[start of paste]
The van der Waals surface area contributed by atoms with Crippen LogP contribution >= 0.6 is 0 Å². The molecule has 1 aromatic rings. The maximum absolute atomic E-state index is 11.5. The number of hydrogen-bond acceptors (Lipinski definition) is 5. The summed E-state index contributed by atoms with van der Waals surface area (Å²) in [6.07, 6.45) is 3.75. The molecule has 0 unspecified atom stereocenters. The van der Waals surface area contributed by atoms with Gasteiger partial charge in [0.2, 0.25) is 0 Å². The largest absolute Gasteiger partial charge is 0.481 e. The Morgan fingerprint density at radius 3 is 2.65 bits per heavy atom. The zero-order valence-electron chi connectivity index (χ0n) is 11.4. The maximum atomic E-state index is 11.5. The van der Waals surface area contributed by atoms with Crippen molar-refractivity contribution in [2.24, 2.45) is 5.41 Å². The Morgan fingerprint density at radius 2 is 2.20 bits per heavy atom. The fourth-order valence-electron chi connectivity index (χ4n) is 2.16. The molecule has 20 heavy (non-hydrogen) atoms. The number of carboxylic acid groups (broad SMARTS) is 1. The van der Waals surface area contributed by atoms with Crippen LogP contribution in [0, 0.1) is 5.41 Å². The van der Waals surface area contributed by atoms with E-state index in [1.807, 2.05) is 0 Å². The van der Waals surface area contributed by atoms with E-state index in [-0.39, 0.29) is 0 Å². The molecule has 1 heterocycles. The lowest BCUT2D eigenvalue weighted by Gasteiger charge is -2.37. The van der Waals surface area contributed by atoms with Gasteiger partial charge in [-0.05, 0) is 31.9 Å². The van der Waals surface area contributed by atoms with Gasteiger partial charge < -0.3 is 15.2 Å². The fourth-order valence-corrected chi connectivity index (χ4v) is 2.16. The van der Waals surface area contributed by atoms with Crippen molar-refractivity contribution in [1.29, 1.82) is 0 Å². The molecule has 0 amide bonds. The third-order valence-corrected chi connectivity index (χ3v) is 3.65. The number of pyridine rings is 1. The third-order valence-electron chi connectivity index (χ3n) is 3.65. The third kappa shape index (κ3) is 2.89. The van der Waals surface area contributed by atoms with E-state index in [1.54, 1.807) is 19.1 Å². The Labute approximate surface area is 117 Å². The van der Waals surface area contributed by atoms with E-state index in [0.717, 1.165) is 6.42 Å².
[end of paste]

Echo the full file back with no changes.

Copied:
The van der Waals surface area contributed by atoms with Crippen LogP contribution >= 0.6 is 0 Å². The molecule has 1 aromatic rings. The maximum absolute atomic E-state index is 11.5. The number of hydrogen-bond acceptors (Lipinski definition) is 5. The summed E-state index contributed by atoms with van der Waals surface area (Å²) in [6.07, 6.45) is 3.75. The molecule has 0 unspecified atom stereocenters. The van der Waals surface area contributed by atoms with Gasteiger partial charge in [0.2, 0.25) is 0 Å². The largest absolute Gasteiger partial charge is 0.481 e. The Morgan fingerprint density at radius 3 is 2.65 bits per heavy atom. The zero-order valence-electron chi connectivity index (χ0n) is 11.4. The maximum atomic E-state index is 11.5. The van der Waals surface area contributed by atoms with Crippen molar-refractivity contribution in [2.24, 2.45) is 5.41 Å². The Morgan fingerprint density at radius 2 is 2.20 bits per heavy atom. The fourth-order valence-electron chi connectivity index (χ4n) is 2.16. The molecule has 20 heavy (non-hydrogen) atoms. The number of carboxylic acid groups (broad SMARTS) is 1. The van der Waals surface area contributed by atoms with Crippen LogP contribution in [0, 0.1) is 5.41 Å². The van der Waals surface area contributed by atoms with E-state index in [1.807, 2.05) is 0 Å². The van der Waals surface area contributed by atoms with E-state index in [-0.39, 0.29) is 0 Å². The molecule has 1 heterocycles. The lowest BCUT2D eigenvalue weighted by Gasteiger charge is -2.37. The van der Waals surface area contributed by atoms with Gasteiger partial charge in [-0.05, 0) is 31.9 Å². The van der Waals surface area contributed by atoms with Gasteiger partial charge < -0.3 is 15.2 Å². The fourth-order valence-corrected chi connectivity index (χ4v) is 2.16. The van der Waals surface area contributed by atoms with Crippen molar-refractivity contribution in [1.29, 1.82) is 0 Å². The molecule has 0 amide bonds. The third-order valence-corrected chi connectivity index (χ3v) is 3.65. The number of pyridine rings is 1. The third-order valence-electron chi connectivity index (χ3n) is 3.65. The third kappa shape index (κ3) is 2.89. The van der Waals surface area contributed by atoms with E-state index in [1.54, 1.807) is 19.1 Å². The Labute approximate surface area is 117 Å². The van der Waals surface area contributed by atoms with E-state index in [0.717, 1.165) is 6.42 Å².